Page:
Here are some important indicators:
* Do we have specific goals? What are they?
* Do we measure outcomes?
* Do we change when we need to?
* Do we have clearly defined values?
* Do we have a sense that we are doing something vital?
* Do we know whether we are succeeding or failing? How?
* Do we have a process for including newcomers?
* Do we have a process for achieving consensus?
If your answers to most of these questions are negative, it is time to take a long, hard look. Sometimes the best ideas are staring us right in the face. We know adults are highly motivated to learn but only if they feel they are learning the right things. In one study, 80 percent said their primary motivation for joining a study group was the need to learn applications and how-to information.
We know adults' demand for learning experiences is high. So why does ministry sometimes seem so difficult to engineer?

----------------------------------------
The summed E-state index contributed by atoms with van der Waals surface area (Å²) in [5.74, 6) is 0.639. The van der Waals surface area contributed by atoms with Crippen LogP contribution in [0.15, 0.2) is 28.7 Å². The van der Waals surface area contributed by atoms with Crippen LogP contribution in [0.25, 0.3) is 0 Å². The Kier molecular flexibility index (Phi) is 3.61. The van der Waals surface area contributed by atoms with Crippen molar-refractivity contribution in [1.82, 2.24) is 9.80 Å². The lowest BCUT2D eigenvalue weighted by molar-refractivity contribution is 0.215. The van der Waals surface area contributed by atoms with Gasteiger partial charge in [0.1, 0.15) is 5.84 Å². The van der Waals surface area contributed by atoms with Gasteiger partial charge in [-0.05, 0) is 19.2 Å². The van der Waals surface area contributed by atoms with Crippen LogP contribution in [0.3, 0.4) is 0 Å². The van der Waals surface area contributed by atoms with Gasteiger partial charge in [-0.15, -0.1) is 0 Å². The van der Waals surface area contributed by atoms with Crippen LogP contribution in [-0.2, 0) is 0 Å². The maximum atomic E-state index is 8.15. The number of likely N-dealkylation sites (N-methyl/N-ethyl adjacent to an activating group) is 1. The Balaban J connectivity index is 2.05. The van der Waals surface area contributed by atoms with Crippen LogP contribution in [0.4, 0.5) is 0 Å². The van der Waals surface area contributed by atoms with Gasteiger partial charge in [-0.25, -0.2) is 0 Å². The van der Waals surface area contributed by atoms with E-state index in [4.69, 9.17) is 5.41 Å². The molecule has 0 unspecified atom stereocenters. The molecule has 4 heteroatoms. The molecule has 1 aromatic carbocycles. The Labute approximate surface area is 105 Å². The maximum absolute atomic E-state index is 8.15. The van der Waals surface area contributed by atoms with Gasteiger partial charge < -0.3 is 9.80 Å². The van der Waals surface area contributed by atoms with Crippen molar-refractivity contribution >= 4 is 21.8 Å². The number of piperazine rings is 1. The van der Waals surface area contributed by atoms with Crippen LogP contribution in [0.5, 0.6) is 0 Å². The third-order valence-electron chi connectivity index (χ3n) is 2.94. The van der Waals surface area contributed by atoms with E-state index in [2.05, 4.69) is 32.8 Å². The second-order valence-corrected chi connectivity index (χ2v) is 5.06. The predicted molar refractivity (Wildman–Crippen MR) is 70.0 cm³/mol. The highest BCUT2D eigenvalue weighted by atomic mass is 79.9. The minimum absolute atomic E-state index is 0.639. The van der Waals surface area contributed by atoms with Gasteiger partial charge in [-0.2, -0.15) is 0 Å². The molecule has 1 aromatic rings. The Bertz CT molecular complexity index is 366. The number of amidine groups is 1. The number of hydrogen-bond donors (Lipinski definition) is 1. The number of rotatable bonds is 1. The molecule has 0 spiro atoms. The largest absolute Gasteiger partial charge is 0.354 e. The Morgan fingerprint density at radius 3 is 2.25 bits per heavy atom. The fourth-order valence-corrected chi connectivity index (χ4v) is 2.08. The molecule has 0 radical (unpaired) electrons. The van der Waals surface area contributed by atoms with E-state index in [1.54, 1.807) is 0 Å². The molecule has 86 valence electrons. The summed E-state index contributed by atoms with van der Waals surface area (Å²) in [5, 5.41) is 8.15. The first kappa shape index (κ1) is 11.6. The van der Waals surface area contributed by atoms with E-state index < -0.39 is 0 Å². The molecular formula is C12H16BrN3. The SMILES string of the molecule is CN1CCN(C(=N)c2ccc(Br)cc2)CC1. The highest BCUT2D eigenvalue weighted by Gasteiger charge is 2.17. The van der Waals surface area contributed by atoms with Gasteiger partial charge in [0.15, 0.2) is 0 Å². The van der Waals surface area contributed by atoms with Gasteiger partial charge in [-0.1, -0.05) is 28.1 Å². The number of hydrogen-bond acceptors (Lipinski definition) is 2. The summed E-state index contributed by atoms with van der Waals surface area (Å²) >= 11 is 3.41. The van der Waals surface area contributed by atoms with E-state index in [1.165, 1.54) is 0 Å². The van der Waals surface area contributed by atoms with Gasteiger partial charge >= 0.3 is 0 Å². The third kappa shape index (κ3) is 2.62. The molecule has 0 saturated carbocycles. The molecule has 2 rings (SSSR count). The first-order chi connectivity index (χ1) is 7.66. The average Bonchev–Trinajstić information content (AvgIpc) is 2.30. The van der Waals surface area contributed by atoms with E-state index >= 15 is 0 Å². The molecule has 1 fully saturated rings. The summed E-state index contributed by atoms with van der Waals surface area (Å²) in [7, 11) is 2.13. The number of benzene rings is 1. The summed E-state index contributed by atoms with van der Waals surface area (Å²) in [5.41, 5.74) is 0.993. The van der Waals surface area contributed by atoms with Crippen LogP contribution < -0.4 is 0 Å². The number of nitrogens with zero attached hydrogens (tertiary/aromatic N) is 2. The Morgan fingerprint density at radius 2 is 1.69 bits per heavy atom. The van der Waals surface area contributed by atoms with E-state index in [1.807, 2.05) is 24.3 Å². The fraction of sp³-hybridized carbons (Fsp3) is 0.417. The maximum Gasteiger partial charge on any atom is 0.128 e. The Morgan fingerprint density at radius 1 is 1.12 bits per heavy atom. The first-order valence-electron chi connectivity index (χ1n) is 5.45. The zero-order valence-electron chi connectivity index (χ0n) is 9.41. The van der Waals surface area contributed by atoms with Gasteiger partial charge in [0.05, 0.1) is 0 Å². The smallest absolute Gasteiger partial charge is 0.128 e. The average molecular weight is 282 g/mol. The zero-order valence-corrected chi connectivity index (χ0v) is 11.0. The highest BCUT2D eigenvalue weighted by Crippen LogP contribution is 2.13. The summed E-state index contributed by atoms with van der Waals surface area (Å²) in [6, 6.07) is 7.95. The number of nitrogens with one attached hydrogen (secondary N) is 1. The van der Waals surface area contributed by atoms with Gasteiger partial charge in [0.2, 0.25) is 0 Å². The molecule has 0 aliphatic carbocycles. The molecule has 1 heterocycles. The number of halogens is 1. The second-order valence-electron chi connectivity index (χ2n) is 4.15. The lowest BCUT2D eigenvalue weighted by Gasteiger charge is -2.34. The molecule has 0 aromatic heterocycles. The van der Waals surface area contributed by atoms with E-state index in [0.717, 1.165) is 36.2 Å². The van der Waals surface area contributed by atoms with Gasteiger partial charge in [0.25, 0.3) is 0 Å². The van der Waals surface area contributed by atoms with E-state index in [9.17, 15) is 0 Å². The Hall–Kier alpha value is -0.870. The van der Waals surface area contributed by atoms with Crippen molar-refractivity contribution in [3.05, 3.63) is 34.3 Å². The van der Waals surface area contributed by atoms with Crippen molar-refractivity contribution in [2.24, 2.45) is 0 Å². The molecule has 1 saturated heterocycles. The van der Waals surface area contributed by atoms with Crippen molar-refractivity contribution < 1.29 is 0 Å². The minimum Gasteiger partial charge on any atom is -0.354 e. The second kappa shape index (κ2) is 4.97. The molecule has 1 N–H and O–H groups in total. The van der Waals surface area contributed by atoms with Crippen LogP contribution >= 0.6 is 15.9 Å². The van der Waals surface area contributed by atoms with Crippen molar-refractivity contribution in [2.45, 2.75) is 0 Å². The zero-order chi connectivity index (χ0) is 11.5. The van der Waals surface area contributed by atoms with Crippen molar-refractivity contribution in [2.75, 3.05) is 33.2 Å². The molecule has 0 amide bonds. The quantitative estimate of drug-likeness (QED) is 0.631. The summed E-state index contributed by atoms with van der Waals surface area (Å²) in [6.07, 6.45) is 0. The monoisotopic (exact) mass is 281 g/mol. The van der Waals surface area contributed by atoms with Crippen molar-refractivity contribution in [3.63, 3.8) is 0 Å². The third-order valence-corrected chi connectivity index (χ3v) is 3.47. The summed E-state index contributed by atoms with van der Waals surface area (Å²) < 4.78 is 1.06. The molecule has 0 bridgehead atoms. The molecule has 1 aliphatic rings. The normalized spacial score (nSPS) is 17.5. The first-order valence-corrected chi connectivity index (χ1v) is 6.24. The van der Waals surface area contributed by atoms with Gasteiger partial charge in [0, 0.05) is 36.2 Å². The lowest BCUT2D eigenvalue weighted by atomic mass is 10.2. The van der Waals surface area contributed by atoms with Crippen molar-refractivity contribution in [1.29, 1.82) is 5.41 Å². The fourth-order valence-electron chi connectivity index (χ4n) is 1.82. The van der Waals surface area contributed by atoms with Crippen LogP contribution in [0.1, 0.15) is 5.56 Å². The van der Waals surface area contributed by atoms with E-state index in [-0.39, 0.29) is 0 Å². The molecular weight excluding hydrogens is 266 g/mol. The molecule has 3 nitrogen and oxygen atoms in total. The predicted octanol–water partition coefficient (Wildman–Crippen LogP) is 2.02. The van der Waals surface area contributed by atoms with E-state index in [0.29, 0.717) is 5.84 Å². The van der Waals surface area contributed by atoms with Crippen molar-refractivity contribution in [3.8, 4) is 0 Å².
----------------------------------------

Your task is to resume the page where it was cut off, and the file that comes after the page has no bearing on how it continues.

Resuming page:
Perhaps we should review some obvious principles:
* The most capable persons should be in the most visible places.
* You should launch new groups regularly.
* You should do most of your stuff when most of your people are there.
* You should flow with what is natural, letting normal affinities draw people together.
* Every activity should involve some small group interaction.
* Arrange frequent activities that include fellowship and food.
* Emphasize Bible teaching.
* Your ministry should have an attractive catalog or flyer.
* Plan for a website and maintain it carefully.
Many adult ministries are unconsciously driving people away by handling them inappropriately. Solutions usually are not costly or complex. Christianity was designed and practiced by Galilean fishermen. And simple things are still the most important.
Earl Creps III, Ph.D., director of the doctor of ministry program at the Assemblies of God Theological Seminary Springfield, Missouri, is the author of several books on Christian education, including "Investigating Commitment to Membership" (GPH).Promotion and Training Department .Sunday School. All rights reserved. Used with permission.